The sliding switch cover 14 includes spring members 24 which are an integral part of the sliding member 14 but are biased in one direction. In the case of the preferred embodiment, spring members 24 are biased towards the top plate member 16. The sliding member 14 also includes an elevated portion 26 which is used to cover the power switch 22 when the sliding member 14 is slid across the aperture 20 of the base plate member 12. The elevated portion 26 includes side walls 28 which extend from the flat portion 30 of the sliding member 14. The other end of walls 28 are integrally formed with a top plate 32 having a detent 34. When slid across the switch 22, the top portion 32 prohibits inadvertent contact with the power switch 22. The detent 34 is used for finger contact to move the sliding member 14 within the recessed portion 18 of the base plate member 12.
The present invention may include a top plate member 16 having an aperture 36. Aperture 36 is intended to circumscribe the elevated portion 26 of sliding member 14 once the present invention is assembled.
The base plate member 12 includes apertures 38 which are formed around its outer periphery. Top plate member 16 includes similarly oriented apertures 40. Once assembled, apertures 38 and 40 are aligned thereby permitting screws or other fasteners 44 to pass through the aperture and threadably engage with front cover 46 of the computer unit as shown in FIG. 3.
Referring to FIGS. 1-2 and 6-7, the assembly of the power switch cover 10 is illustrated. The sliding member 14 is placed within the recessed portion 18. The spring members 24 engage the top plate member 16 in a compressive manner thereby forcing the sliding member 14 within the recessed area 18. This promotes a smooth sliding motion within the recessed area 18. Preferably, spring members 24 are integrally formed with the sliding member 14 and take the form of a cantilever beam having a residual bias towards the top plate member 16. The top plate member 16 is then placed over the sliding member 14 and the base plate member 12. Apertures 40 and 38 are aligned as shown in FIGS. 7-8. FIG. 7 shows the elevated portion 26 of the sliding member 14 at the far right of aperture 36. In this position, the sliding member 14 covers the power switch 22 thereby prohibiting the operator from inadvertently contacting the switch. With reference to FIG. 8, the elevated portion 26 of the sliding member has been moved to the far left of aperture 36 showing the aperture 20 through which the power switch extends.
Referring to the alternate embodiment shown in FIG. 9, a recessed track 118 is formed along the longitudinal axis of a top plate member 116 rather than a base plate member 112 as in the preferred embodiment. The base plate member 112 includes an aperture 120 through which the power switch is accessible. The sliding member 114 includes spring members 124. However, spring members 124 are biased in a rearward direction with reference to FIG. 9 and contact the base plate member 112 once assembled. In this manner, sliding member 114 is biased within recessed track 118 of the top plate member 116. Thus, in this alternate embodiment, the base plate member 112 also serves to compress the spring members 124 and promotes a free sliding motion of sliding member 114 within recessed track 118 of top member 116. Otherwise, the remaining portions of the alternate embodiment of the present invention are similar to that of the preferred embodiment and function in the same manner as described above.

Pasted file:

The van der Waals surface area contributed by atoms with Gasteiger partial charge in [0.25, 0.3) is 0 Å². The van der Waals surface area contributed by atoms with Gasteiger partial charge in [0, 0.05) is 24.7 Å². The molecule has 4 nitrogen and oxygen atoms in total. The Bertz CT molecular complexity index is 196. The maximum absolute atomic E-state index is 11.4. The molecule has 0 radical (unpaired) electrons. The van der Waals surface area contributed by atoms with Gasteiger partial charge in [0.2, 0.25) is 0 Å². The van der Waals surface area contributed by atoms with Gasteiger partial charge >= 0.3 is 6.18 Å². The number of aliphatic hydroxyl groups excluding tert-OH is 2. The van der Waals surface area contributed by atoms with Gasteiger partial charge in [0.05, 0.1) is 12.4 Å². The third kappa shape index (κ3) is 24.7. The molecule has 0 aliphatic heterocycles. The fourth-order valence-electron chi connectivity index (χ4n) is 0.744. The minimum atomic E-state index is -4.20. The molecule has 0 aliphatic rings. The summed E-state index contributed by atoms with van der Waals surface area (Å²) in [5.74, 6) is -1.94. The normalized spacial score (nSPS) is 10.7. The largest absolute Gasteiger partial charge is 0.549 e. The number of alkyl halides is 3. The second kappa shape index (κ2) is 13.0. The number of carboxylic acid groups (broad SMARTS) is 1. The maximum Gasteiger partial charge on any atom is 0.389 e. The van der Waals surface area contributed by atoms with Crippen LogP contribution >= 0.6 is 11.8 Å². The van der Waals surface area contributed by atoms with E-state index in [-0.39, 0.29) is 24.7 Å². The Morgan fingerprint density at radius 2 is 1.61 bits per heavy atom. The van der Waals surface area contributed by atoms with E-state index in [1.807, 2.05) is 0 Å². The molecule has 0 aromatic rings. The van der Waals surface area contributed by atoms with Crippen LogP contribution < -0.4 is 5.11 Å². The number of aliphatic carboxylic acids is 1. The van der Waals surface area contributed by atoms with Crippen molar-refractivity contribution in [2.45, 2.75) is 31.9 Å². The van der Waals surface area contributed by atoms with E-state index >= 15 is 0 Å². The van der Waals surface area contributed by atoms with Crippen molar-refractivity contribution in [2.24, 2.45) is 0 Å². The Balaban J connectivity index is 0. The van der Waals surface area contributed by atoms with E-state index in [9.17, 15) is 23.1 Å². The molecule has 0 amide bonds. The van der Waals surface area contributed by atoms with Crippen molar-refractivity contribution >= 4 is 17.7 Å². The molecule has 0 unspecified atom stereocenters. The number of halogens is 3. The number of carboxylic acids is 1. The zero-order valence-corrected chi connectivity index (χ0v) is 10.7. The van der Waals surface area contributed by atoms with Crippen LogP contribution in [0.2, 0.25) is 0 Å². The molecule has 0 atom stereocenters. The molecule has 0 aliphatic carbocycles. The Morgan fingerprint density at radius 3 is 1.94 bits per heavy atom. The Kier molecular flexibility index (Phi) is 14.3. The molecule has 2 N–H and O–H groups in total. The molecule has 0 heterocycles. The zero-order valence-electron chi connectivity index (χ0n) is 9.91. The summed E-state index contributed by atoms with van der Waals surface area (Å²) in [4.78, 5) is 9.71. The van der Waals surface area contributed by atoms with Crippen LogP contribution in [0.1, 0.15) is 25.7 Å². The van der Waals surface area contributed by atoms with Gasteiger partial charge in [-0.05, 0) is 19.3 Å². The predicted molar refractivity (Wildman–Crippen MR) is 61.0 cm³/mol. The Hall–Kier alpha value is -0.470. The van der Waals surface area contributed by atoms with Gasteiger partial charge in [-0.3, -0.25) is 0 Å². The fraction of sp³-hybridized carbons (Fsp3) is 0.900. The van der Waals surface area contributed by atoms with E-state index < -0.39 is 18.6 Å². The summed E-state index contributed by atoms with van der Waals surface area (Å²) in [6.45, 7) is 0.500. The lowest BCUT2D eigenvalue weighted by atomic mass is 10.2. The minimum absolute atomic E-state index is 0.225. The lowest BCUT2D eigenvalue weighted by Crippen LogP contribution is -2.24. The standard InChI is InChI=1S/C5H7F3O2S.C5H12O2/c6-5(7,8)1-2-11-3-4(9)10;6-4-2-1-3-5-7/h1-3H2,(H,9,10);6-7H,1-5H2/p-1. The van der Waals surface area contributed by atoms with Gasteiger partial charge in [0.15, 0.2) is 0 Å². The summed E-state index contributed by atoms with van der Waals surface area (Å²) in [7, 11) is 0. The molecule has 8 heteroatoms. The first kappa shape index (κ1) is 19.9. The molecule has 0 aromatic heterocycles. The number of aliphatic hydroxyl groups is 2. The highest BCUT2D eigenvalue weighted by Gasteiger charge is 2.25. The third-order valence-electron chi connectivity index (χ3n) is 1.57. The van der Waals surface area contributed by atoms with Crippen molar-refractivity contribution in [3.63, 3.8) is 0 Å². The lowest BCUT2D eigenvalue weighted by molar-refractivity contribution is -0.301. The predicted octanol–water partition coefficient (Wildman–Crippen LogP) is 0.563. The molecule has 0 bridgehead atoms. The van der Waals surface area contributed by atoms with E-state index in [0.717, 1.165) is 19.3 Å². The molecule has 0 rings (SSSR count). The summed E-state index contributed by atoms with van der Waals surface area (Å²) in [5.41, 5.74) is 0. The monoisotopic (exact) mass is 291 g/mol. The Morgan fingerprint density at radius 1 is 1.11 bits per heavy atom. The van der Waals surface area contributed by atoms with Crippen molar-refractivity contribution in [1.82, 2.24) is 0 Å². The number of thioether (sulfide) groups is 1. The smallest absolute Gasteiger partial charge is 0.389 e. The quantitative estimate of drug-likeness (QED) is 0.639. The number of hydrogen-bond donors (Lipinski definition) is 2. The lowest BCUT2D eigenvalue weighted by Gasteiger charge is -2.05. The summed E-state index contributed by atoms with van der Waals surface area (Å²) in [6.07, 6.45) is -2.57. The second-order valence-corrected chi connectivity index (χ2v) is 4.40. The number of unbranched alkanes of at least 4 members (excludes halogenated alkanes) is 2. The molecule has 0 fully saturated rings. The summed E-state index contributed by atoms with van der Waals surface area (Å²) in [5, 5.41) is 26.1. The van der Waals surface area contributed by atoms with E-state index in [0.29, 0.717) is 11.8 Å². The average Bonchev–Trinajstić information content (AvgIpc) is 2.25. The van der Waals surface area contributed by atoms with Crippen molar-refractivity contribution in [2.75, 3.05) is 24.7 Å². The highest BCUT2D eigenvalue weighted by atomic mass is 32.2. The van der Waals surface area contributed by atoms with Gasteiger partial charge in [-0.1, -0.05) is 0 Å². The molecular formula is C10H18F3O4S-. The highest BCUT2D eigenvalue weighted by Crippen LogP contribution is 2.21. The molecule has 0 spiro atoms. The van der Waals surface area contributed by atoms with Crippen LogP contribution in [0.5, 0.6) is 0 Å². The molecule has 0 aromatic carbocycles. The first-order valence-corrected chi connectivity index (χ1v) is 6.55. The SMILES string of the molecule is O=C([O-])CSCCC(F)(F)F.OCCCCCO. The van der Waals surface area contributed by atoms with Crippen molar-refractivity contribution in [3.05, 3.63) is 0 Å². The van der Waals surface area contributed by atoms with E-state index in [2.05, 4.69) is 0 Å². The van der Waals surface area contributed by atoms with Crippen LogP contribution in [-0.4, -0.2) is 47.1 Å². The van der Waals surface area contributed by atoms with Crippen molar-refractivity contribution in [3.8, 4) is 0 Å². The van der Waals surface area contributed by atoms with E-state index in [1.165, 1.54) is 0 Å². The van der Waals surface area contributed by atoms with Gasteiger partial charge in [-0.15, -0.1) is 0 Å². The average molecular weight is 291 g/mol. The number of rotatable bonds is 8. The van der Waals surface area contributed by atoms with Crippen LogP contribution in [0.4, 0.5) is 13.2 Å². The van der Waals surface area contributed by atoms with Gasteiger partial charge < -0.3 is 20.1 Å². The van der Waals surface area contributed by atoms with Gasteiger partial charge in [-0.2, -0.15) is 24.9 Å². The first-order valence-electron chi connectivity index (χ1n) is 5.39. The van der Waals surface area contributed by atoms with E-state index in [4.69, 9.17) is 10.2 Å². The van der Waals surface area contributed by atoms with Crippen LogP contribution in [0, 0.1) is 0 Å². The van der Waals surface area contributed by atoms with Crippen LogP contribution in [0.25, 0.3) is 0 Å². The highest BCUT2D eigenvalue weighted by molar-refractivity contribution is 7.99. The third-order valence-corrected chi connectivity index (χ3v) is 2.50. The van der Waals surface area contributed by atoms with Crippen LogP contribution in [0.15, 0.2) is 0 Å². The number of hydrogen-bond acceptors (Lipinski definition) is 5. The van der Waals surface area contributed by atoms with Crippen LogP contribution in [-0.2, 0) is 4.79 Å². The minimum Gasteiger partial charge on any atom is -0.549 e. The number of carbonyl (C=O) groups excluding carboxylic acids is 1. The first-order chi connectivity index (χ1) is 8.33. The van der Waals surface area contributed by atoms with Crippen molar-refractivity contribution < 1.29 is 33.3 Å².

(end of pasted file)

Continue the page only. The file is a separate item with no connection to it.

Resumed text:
To install the present invention the power switch assembly 10 is assembled as described above with reference to FIGS. 7-8. Screws or fasteners 44 are then inserted through the rear of the base plate member 12 and attached to the front cover 46 as shown in FIGS. 3 and 5-6.
Preferably, the present invention is made of plastic using state-of-the-art injection molding techniques well known to those skilled in the art.
The present invention has been described in terms of particular embodiments. Obviously, modifications and alternations to these embodiments will be apparent to those skilled in the art in view of this disclosure. It is, therefore, intended that all such equivalent modifications and variations fall within the spirit and scope of the present invention as claimed.
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|Citing Patent||Filing date||Publication date||Applicant||Title|
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|US8352041||Nov 28, 2006||Jan 8, 2013||The Alfred E. Mann Foundation For Scientific Research||Remote controls and ambulatory medical systems including the same|
|US8352042 *||Nov 28, 2006||Jan 8, 2013||The Alfred E. Mann Foundation For Scientific Research||Remote controls and ambulatory medical systems including the same|
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|U.S. Classification||200/43.16, 200/43.18, 200/333, 200/43.17, 200/318.1, 174/67, 200/334|
|Nov 3, 1989||AS||Assignment|
Owner name: COMPAQ COMPUTER CORPORATION, A CORP. OF DE
Free format text: ASSIGNMENT OF ASSIGNORS INTEREST.;ASSIGNOR:HARDT, THOMAS T.;REEL/FRAME:005171/0084
Effective date: 19890804
|Nov 3, 1989||AS02||Assignment of assignor's interest|
|Sep 26, 1994||FPAY||Fee payment|
Year of fee payment: 4
|Nov 24, 1998||FPAY||Fee payment|
Year of fee payment: 8
|Dec 31, 2001||AS||Assignment|
|Nov 8, 2002||FPAY||Fee payment|
Year of fee payment: 12
|Jan 21, 2004||AS||Assignment|